Step 6, were a period where complexity of channel spacing and muxes were further improved and that allowed increase the spacing of adjacent channels to 20 nm. This is a technology we know now as CWDM – Coarse Wavelength Division Multiplexing.
That is to say, that after installation, testing and further commissioning of these links are rather simple – what you need to do, is have some testing equipment in hands, and connect that in both ends of installed transmission path. Measurement of power loss, at the installed wavelenghts, are not hard, and here you can see some of steps what you can do.
However, it needs to be understood, that at these steps, from 1 – 6 all the optoelectronics are restricted and thus limited to the ends of the scheme installed. So, in other words, there is a optical path, and it has an “entrance” and it has “exit”, and electrical signal goes in and at another side goes out.
Of course, testing of these links are easy, but design variations we could do at these steps were rather limited.
What network planner needed know is mostly the wavelengths he will be using and the distance of the optical path, from which he could understand what will be the total bandwidth of the payload he will be sending, and what are future expansion possibilities over that physical optic cable infrastructure installed.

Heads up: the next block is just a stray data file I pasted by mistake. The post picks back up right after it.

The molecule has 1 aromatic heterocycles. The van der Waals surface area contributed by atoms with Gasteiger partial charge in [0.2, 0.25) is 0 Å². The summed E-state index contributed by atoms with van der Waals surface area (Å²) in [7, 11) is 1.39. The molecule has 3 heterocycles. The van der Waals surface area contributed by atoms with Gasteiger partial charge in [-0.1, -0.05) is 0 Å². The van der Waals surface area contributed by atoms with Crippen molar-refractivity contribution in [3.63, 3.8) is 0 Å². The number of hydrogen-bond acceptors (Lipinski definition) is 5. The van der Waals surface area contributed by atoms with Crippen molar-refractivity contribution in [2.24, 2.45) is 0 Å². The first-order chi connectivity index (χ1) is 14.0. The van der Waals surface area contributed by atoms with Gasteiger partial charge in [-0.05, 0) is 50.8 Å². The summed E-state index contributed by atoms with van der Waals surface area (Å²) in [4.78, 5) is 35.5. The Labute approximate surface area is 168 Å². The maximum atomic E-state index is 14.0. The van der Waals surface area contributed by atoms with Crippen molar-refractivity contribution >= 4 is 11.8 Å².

And that is at least not flexible – we know that, market conditions changes fast, bandwidth demands grows exponentially driven by modern applications and plan something in future is hard, and if the installed infrastructure is not flexible then network provider, especially those working in Access Network, or Open Network, have significant challenges in future.
That is why optical networks continue to develop and that’s why we are going to look further next steps in future articles.